BSBV review 'not supported' by Epsom's doctors, say clinicians involved in process
Epsom’s doctors do not support their threatened hospital’s inclusion in the Better Services Better Value (BSBV) review and believe attempts have been made to silence opponents, according to an open letter by doctors involved in the process.
Hassan Shehata, Janet Nicholls and Guan Lim, who work at Epsom Hospital and sit on clinical working groups (CWGs) which feed back to the BSBV review, have written a letter saying that despite claims that clinicians are in support of the process, this support "does not come from Epsom clinicians".
The letter states: "Epsom has only been added in the last two months as an afterthought.
"As Epsom has entered as the fifth site it has been in a minority position from the start and the views of clinicians therefore unable to influence or change the models previously proposed.
"Attempts have been made to exclude those openly opposed to BSBV.
"Speed has been the overriding factor with no detailed modelling or evidence to support the proposals."
The consultants said the quality of care delivered by the hospital has not been taken into account and the possibility of both Epsom and St Helier being turned into local care centres under the BSBV review would result in residents having to travel much further for acute services, which they should not have to do.
The letter states: "Centralising services at three hospitals at one end of a geographical area does not make sense if the aim is to deliver better services for all residents.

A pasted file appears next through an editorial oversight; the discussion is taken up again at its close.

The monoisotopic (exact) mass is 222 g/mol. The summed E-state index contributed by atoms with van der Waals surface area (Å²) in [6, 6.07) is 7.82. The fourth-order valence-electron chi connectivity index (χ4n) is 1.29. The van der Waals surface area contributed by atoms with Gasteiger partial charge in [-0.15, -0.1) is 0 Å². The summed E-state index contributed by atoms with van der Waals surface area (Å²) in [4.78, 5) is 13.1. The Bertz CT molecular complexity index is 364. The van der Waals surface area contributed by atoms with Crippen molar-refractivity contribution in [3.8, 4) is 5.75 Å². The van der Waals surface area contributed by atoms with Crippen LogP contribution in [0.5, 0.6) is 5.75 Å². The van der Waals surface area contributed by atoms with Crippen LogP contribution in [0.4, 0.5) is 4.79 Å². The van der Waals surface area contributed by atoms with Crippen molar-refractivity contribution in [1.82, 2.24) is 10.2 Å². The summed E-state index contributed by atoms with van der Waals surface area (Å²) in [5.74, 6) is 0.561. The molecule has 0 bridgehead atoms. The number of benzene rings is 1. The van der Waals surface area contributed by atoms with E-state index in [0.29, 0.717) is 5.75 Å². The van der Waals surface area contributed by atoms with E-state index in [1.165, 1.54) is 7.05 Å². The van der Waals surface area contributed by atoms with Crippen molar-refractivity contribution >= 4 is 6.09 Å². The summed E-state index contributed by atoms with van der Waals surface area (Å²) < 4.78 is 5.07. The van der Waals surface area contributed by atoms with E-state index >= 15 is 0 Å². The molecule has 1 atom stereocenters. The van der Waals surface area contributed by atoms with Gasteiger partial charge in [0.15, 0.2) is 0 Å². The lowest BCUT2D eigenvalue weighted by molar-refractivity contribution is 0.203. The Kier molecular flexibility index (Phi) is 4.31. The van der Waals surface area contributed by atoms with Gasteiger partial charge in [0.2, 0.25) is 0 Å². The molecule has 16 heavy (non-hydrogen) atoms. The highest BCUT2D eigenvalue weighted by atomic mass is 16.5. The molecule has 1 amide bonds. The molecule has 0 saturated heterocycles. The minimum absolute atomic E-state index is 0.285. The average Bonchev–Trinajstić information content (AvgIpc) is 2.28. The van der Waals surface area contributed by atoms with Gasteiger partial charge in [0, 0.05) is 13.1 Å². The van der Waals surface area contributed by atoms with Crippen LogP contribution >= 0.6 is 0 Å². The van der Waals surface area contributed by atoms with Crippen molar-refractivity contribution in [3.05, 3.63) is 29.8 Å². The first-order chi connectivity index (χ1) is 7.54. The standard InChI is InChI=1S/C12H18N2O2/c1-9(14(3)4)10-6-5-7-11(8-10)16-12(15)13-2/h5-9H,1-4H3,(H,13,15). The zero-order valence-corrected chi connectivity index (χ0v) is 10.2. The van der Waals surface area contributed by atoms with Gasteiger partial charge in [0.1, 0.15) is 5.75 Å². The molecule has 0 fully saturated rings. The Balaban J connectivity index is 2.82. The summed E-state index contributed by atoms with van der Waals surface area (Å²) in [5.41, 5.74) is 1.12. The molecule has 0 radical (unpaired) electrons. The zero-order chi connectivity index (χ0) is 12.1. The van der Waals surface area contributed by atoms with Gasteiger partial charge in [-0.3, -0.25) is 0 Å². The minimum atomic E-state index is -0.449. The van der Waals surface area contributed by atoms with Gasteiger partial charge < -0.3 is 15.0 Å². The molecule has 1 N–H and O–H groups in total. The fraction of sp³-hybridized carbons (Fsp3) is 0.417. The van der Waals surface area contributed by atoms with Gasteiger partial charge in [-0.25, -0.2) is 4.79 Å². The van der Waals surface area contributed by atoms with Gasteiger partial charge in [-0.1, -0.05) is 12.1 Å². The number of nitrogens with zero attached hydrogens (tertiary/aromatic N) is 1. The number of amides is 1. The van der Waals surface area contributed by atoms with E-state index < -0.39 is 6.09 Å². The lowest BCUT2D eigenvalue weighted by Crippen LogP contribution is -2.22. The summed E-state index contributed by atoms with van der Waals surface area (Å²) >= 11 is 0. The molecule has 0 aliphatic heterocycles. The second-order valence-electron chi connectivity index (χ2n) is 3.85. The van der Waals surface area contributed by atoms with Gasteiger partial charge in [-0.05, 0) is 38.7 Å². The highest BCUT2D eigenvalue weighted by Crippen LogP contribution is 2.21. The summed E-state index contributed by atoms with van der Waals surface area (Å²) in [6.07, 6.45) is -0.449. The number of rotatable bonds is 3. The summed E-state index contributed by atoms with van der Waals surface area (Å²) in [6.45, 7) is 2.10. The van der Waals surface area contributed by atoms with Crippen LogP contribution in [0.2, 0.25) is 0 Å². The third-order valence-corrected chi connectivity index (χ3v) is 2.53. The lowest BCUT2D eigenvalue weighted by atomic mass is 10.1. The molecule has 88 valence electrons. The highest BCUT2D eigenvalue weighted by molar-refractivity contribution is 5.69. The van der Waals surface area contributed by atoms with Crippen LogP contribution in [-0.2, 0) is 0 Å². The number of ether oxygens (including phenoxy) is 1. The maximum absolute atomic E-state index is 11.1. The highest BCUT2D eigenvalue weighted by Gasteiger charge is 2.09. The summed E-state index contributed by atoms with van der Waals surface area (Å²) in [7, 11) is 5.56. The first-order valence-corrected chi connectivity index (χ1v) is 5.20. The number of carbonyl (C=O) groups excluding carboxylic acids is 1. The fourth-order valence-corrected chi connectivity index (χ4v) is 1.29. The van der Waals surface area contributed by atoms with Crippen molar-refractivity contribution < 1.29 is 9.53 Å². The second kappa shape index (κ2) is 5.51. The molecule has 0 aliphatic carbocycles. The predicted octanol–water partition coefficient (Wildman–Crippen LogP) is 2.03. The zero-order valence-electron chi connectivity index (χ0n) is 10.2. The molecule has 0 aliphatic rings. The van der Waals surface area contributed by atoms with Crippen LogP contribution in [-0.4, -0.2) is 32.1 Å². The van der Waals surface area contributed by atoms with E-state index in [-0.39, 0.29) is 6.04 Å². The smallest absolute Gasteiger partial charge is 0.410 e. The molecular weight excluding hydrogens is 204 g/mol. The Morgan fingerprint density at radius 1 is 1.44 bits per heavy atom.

"Future services at Epsom should be planned by Surrey commissioners and residents who are best placed to make these decisions.
"Epsom is a densely populated and growing area that deserves excellent local acute healthcare services.
"Surrey’s GPs, Surrey’s commissioners and the Surrey population have voiced their support for Epsom Hospital continuing as an acute centre.
"BSBV is an attempt to remove from them the right to choose their own future public services.
"Our plan for services at Epsom can deliver the highest quality consultant-level care.
"We do not believe that Surrey residents should have to travel to London to access this care."
Following the open letter, Matthew Hopkins, chief executive at Epsom and St Helier NHS trust, wrote to the BSBV team "to reflect the concerns raised by some of the trust’s clinicians".
In a letter to Rachel Tyndall, the manager in charge of the day-to-day running of the BSBV review, Mr Hopkins raised concerns about clinical quality, safety, staffing, and care in the community.
He said: "It is enormously important that clinicians of all hues are satisfied that their views have been heard and properly considered, and that the [clinical] models have been rigorously evidenced and tested.
"We still have some way to go to be confident that we have a strong, clinically coherent platform to build upon."
In her response Ms Tyndall said:"Following your advice we organised separate meetings with the clinicians concerned to make sure that we had fully understood their reservations and that the CWG leaders had a chance to present their proposals.
"I understand that the clinicians involved were grateful for the opportunity for this further discussion.
"Following endorsement of each CWG’s recommendations by the clinical strategy group, I think we do have a strong, clinically coherent platform to build upon but I do not underestimate the further work that needs to take place before these models become a reality."
The letters in full
Open letter to Matthew Hopkins
Matthew Hopkins' letter to Rachel Tyndall
Rachel Tyndall's response to Matthew Hopkins